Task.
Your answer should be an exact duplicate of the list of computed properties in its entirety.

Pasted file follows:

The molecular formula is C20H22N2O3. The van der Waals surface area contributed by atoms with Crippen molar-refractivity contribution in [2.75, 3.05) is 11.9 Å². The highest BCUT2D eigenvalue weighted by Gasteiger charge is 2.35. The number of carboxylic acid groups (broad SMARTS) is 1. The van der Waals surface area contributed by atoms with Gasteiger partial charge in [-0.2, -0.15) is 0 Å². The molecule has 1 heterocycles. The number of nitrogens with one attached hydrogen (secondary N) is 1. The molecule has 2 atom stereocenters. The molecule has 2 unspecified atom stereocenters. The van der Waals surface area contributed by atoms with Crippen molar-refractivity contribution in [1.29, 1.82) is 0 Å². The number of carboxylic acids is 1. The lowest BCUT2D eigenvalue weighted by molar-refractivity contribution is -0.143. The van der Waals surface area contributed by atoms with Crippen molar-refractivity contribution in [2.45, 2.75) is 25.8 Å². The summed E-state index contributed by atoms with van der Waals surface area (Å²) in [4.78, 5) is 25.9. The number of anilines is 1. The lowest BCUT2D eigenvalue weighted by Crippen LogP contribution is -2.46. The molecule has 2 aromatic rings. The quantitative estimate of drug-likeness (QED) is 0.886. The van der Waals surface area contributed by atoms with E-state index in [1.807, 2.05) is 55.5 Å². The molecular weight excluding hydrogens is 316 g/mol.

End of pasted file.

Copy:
The molecular formula is C20H22N2O3. The van der Waals surface area contributed by atoms with Crippen molar-refractivity contribution in [2.75, 3.05) is 11.9 Å². The highest BCUT2D eigenvalue weighted by Gasteiger charge is 2.35. The number of carboxylic acid groups (broad SMARTS) is 1. The van der Waals surface area contributed by atoms with Gasteiger partial charge in [-0.2, -0.15) is 0 Å². The molecule has 1 heterocycles. The number of nitrogens with one attached hydrogen (secondary N) is 1. The molecule has 2 atom stereocenters. The molecule has 2 unspecified atom stereocenters. The van der Waals surface area contributed by atoms with Crippen molar-refractivity contribution in [1.29, 1.82) is 0 Å². The number of carboxylic acids is 1. The lowest BCUT2D eigenvalue weighted by molar-refractivity contribution is -0.143. The van der Waals surface area contributed by atoms with Crippen molar-refractivity contribution in [2.45, 2.75) is 25.8 Å². The summed E-state index contributed by atoms with van der Waals surface area (Å²) in [4.78, 5) is 25.9. The number of anilines is 1. The lowest BCUT2D eigenvalue weighted by Crippen LogP contribution is -2.46. The molecule has 2 aromatic rings. The quantitative estimate of drug-likeness (QED) is 0.886. The van der Waals surface area contributed by atoms with E-state index in [1.807, 2.05) is 55.5 Å². The molecular weight excluding hydrogens is 316 g/mol.